White Helmets rescuers treat victims of the Assad regime’s sarin attack on Khan Sheikhoun in northwest Syria, April 4, 2017
The Assad regime has finally responded to last Thursday’s condemnation, by the Organization for the Prohibition of Chemical Weapons, of its sarin and chlorine attacks .
OPCW member states voted 29-3, with nine abstentions, for a resolution which called on the regime to give up its remaining chemical stocks and disband facilities, and which sanctioned further investigations of attacks.
Overriding the objections of Russia and Iran, the regime’s essential backers, the OPCW endorsed the findings of its Investigations and Identification Team about the regime’s use of sarin in northern Hama Province in late March 2017.
The regime has 90 days to declare “the facilities where the chemical weapons, including precursors, munitions, and devices, used in the 24, 25, and 30 March 2017 attacks were developed, produced, stockpiled, and operationally stored for delivery”. The OPCW’s Conference of States Parties, convenes in late November to consider further action, including the reporting of the regime to the UN Security Council.
Russia, which has waged a sustained propaganda campaign to undermine the OPCW, was relatively muted about the vote. The Assad regime’s Foreign Ministry finally issued a statement on Monday claiming the outcome was due to “blackmail, threat, and pressures adopted by a group of western countries, particularly the US, Britain and France”.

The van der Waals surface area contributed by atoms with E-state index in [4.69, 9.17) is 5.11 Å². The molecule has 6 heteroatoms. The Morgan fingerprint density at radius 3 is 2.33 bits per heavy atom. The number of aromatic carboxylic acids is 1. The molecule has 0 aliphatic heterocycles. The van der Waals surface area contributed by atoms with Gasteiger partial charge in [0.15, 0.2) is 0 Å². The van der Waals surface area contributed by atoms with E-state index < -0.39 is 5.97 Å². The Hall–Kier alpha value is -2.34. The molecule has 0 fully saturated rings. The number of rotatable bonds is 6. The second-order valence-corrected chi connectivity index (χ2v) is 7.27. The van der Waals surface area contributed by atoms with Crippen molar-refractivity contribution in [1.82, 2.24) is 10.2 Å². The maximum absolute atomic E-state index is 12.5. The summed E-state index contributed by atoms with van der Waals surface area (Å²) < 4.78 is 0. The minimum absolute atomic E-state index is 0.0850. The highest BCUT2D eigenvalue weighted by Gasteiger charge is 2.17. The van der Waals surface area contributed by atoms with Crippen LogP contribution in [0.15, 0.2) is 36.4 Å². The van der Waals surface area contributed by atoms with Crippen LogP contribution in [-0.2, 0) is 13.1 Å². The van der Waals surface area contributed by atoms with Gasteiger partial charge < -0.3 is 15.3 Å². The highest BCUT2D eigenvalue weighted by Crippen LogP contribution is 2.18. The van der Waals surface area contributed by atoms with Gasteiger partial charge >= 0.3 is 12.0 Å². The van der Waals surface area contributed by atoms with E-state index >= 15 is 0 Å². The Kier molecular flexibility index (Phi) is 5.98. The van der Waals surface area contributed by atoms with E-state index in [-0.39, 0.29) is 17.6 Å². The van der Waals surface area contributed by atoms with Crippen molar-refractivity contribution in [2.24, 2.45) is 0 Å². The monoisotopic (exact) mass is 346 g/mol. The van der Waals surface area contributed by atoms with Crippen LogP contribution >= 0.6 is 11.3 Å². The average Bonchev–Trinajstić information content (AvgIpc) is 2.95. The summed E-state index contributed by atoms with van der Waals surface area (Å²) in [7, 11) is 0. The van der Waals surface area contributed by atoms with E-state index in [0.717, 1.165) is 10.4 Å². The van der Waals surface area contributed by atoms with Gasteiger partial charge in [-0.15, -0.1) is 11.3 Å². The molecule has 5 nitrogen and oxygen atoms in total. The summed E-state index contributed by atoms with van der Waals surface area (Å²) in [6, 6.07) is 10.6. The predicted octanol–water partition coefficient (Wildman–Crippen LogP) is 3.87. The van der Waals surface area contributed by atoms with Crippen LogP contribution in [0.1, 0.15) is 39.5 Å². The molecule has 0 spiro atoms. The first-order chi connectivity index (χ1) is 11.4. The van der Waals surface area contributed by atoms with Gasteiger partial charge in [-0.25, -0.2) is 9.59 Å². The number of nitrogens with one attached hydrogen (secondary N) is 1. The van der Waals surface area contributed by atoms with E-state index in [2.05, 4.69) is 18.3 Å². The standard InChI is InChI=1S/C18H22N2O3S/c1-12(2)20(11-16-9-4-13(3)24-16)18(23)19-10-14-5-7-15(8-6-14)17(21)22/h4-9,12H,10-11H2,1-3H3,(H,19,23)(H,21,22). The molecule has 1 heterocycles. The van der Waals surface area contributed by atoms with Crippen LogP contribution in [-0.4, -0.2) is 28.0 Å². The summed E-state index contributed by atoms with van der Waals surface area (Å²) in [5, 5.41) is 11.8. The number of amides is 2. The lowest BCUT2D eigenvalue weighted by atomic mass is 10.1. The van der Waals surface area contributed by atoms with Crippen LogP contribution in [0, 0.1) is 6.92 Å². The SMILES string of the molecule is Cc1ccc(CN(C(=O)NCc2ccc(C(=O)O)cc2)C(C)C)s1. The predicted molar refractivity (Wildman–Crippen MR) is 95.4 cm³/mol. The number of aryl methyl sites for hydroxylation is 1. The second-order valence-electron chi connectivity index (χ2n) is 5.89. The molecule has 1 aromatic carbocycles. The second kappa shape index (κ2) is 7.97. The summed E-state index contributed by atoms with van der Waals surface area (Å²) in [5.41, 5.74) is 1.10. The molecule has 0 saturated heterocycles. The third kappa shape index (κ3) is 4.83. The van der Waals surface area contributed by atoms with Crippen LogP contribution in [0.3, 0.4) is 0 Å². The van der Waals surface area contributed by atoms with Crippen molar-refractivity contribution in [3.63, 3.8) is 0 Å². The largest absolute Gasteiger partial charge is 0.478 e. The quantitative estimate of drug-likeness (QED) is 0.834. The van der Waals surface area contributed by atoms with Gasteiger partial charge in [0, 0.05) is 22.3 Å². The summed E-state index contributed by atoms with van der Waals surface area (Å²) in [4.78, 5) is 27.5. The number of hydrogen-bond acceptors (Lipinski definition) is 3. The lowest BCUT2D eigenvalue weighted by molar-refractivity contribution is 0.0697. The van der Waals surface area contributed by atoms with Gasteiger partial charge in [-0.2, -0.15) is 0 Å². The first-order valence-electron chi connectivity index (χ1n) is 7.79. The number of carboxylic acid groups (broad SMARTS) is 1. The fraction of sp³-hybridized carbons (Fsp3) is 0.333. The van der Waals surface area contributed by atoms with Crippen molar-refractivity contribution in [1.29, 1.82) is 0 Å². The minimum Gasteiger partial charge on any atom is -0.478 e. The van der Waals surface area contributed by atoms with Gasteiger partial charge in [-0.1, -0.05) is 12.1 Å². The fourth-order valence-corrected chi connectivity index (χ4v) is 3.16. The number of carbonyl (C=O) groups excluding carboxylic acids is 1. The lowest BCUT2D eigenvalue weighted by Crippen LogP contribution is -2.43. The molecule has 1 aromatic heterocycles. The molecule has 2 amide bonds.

It maintained that the IIT, created by the OPCW in June 2018 despite Russia’s obstacles, is “illegal”. Without offering any evidence to counter inspectors, the Foreign Minister insisted that the sarin attacks on Lataminah in northern Hama were carried out by “terrorists” and White Helmets rescuers.
Days after the Lataminah attacks, a regime warplane dropped sarin on Khan Sheikhoun in neighboring Idlib Province. About 90 people were killed and hundreds wounded.
The OPCW’s Joint Investigative Mechanism concluded in October 2017 that the regime was responsible. Russia then blocked the extension of the JIM’s mandate.
UN and OPCW inspectors have founded the regime responsible for at least 33 chemical attacks since 2014.
Trying to rebuff the latest OPCW call for destruction of chemical stocks and dismantling of facilities, the Foreign Ministry complained:
The resolution will allow the US and some Western states to use that organization as a tool to make more fabrications against the Syrian Arab Republic and other states under the pretext of using the chemical weapons in order to achieve political purposes and known agendas.